Determining the time of supply under GST, particularly for continuous supplies, can be a challenging task for businesses. This determination is crucial as it directly influences the tax liability and compliance requirements. Different scenarios, such as the supply of vouchers or ambiguous situations, pose unique challenges in ascertaining the correct time of supply. Understanding these factors is essential for accurate GST filing and avoiding potential discrepancies:

  • Supply of Vouchers in Respect of Goods and Services: The time of supply for vouchers is either the date of issue (if the supply is identifiable at that point) or the date of redemption in other cases. This distinction is vital for businesses dealing with vouchers. For businesses issuing vouchers, this requires an efficient tracking system to ensure GST compliance and accurate tax accounting.
  • Determining Time of Supply in Ambiguous Situations: When it’s not possible to determine the time of supply as per standard provisions, the due date of filing the periodical return or the actual date of GST payment becomes the time of supply. Businesses must stay vigilant and proactive in these situations to avoid misinterpretation and ensure compliance with GST regulations.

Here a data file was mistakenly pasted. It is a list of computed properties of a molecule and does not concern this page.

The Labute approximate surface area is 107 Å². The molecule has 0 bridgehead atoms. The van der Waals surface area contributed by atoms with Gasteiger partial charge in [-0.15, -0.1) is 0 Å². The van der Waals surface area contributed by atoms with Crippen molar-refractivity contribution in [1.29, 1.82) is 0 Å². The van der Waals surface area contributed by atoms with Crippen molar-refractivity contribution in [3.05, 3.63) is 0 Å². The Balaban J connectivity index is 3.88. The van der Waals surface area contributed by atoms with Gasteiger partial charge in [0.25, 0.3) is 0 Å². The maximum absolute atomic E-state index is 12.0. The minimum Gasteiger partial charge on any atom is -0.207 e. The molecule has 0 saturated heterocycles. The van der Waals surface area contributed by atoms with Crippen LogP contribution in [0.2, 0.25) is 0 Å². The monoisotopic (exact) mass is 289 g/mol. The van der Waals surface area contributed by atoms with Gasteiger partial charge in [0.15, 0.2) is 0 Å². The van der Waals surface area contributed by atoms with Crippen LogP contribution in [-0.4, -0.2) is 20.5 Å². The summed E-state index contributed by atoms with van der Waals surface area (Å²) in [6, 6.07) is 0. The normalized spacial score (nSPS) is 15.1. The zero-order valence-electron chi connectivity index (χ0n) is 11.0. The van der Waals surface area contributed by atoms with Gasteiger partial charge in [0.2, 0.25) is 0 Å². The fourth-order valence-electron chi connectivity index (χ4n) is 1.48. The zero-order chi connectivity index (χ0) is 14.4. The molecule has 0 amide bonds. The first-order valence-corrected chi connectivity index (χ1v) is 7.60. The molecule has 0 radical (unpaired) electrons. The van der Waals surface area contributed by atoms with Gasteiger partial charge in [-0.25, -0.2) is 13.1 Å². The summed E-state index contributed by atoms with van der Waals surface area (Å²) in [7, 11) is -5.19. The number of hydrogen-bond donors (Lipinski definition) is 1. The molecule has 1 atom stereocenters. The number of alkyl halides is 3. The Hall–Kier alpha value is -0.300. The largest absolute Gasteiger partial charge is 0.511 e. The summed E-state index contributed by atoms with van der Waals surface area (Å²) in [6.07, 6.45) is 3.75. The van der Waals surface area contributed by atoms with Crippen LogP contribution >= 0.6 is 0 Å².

• Date of Receipt of Payment Interpretation: The earliest date of payment entry in the books of accounts or its credit to the bank account of the supplier is considered the date of receipt of payment. The synchronization of accounting entries with bank transactions becomes crucial for businesses to establish the correct time of supply.
  • Part Payments and Partial Invoicing: For part payments or partial invoicing, the supply is deemed to have been made only to the extent covered by the invoice or the part payment. This partial recognition of supply complicates the calculation of tax liability, especially in scenarios where payments are staggered over time. It necessitates a detailed and segmented approach to invoicing and payment tracking, ensuring each segment of the supply is accurately reflected in GST filings.